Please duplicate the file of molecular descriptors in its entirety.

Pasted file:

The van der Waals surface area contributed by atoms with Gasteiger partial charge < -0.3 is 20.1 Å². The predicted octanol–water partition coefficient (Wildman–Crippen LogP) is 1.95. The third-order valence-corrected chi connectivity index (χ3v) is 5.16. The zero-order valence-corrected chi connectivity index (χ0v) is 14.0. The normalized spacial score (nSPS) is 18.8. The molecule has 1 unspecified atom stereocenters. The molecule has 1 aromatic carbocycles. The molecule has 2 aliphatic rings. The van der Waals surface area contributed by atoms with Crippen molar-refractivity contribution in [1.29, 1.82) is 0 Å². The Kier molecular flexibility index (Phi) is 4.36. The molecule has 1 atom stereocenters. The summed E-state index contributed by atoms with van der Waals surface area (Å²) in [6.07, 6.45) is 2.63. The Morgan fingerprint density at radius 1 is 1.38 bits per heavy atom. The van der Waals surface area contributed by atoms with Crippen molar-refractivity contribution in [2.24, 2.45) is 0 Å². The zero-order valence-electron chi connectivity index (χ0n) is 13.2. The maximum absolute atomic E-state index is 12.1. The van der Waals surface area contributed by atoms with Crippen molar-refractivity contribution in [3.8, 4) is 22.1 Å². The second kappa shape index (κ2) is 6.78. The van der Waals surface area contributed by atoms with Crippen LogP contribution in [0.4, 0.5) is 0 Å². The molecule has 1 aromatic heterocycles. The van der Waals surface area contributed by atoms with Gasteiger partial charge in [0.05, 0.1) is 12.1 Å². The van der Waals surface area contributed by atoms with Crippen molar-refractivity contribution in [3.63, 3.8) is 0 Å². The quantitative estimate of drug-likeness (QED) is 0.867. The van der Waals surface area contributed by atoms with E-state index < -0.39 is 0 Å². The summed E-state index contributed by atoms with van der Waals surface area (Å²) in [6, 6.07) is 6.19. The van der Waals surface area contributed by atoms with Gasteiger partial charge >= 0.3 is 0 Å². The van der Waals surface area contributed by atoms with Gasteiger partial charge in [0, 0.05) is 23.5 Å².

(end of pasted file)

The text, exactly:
The van der Waals surface area contributed by atoms with Gasteiger partial charge < -0.3 is 20.1 Å². The predicted octanol–water partition coefficient (Wildman–Crippen LogP) is 1.95. The third-order valence-corrected chi connectivity index (χ3v) is 5.16. The zero-order valence-corrected chi connectivity index (χ0v) is 14.0. The normalized spacial score (nSPS) is 18.8. The molecule has 1 unspecified atom stereocenters. The molecule has 1 aromatic carbocycles. The molecule has 2 aliphatic rings. The van der Waals surface area contributed by atoms with Crippen molar-refractivity contribution in [1.29, 1.82) is 0 Å². The Kier molecular flexibility index (Phi) is 4.36. The molecule has 1 atom stereocenters. The summed E-state index contributed by atoms with van der Waals surface area (Å²) in [6.07, 6.45) is 2.63. The Morgan fingerprint density at radius 1 is 1.38 bits per heavy atom. The van der Waals surface area contributed by atoms with Crippen molar-refractivity contribution in [2.24, 2.45) is 0 Å². The zero-order valence-electron chi connectivity index (χ0n) is 13.2. The maximum absolute atomic E-state index is 12.1. The van der Waals surface area contributed by atoms with Crippen molar-refractivity contribution in [3.8, 4) is 22.1 Å². The second kappa shape index (κ2) is 6.78. The van der Waals surface area contributed by atoms with Crippen LogP contribution in [0.4, 0.5) is 0 Å². The molecule has 1 aromatic heterocycles. The van der Waals surface area contributed by atoms with Gasteiger partial charge in [0.05, 0.1) is 12.1 Å². The van der Waals surface area contributed by atoms with Crippen molar-refractivity contribution in [3.63, 3.8) is 0 Å². The quantitative estimate of drug-likeness (QED) is 0.867. The van der Waals surface area contributed by atoms with E-state index < -0.39 is 0 Å². The summed E-state index contributed by atoms with van der Waals surface area (Å²) in [6, 6.07) is 6.19. The van der Waals surface area contributed by atoms with Gasteiger partial charge >= 0.3 is 0 Å². The van der Waals surface area contributed by atoms with Gasteiger partial charge in [0, 0.05) is 23.5 Å².